Fujimori declared a blanket amnesty in June 1995 for all human rights abuses that may have been committed by members of the Peruvian military or police forces between 1980 and 1995. He pushed the measure through the Peruvian congress without a debate, outraging human rights activists and many Peruvian citizens, and provoking condemnation from governments around the world. The law absolved military personnel or civilians who had already been convicted, who were under investigation, or who were in the process of being tried for alleged crimes.

In November 1995 Peruvian authorities arrested 23 people, including a U.S. citizen, and alleged that they were members of the Tupac Amaru Revolutionary Movement and that they had been planning a terrorist attack on the Peruvian Congress. Tupac Amaru was never as powerful as the Shining Path, but it had been responsible for numerous guerrilla attacks in Peru in the 1980s and 1990s. The trials were conducted in secret, and the accused were unable to cross-examine witnesses, challenge government evidence, or call witnesses on their behalf. All 23 defendants were convicted and many of them were given life sentences. International human rights groups and the U.S. government condemned the trials, saying that they illustrated a lack of justice and due process in Peruís legal system.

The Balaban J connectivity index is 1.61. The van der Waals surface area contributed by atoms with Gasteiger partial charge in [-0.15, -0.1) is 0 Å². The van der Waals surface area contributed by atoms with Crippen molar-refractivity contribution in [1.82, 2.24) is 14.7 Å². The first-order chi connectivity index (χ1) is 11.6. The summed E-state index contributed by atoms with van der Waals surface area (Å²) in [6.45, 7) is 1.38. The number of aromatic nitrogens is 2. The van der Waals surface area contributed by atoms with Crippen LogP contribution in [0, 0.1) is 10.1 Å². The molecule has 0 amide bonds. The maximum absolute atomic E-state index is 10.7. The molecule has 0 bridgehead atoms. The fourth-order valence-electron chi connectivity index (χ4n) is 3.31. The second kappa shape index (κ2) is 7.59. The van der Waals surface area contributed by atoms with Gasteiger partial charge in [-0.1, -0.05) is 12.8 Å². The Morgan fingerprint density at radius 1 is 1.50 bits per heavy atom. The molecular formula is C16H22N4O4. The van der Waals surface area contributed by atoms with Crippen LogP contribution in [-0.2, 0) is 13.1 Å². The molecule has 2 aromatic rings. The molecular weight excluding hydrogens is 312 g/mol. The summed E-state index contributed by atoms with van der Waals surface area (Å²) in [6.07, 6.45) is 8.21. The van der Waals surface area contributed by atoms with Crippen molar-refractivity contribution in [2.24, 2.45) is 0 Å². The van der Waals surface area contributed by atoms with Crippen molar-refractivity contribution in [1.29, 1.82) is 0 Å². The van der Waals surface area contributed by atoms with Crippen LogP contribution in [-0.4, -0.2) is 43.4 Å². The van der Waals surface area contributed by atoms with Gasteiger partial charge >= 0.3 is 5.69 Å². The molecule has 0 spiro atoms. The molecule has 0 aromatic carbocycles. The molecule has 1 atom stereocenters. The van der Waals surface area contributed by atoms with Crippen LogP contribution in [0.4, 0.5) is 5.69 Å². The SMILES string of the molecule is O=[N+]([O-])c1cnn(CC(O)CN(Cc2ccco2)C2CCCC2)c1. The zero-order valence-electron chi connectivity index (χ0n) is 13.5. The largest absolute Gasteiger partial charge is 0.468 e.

In December 1996 Tupac Amaru rebels seized the residence of the Japanese ambassador in Lima, taking hundreds of hostages, including foreign diplomats and Peruvian government officials. The rebels demanded the release of imprisoned comrades, and freed all but 72 of their hostages while negotiating with the government. After a four-month-long standoff, Fujimori ordered a military raid on the mansion to free the hostages. Commandos killed all of the rebels, and one hostage and two soldiers died in the attack.

A series of government scandals damaged the publicís perception of Fujimoriís government during mid-1997. In May Fujimori replaced three Constitutional Court justices who ruled that the congress acted unconstitutionally when it declared him eligible to run for a third consecutive presidential term despite a constitutional prohibition. Evidence also emerged that the government authorized telephone wire-tapping of prominent political opponents and paid Fujimoriís unofficial head of the intelligence service a salary of $600,000.

Fujimoriís public image was further damaged after a television station released information showing that the intelligence service had tortured two women intelligence agents who leaked information to the press about a government campaign to harass journalists. Fujimoriís approval rating dropped to 20 percent as a result of the scandals and the controversy surrounding the replacement of the justices on the Constitutional Court.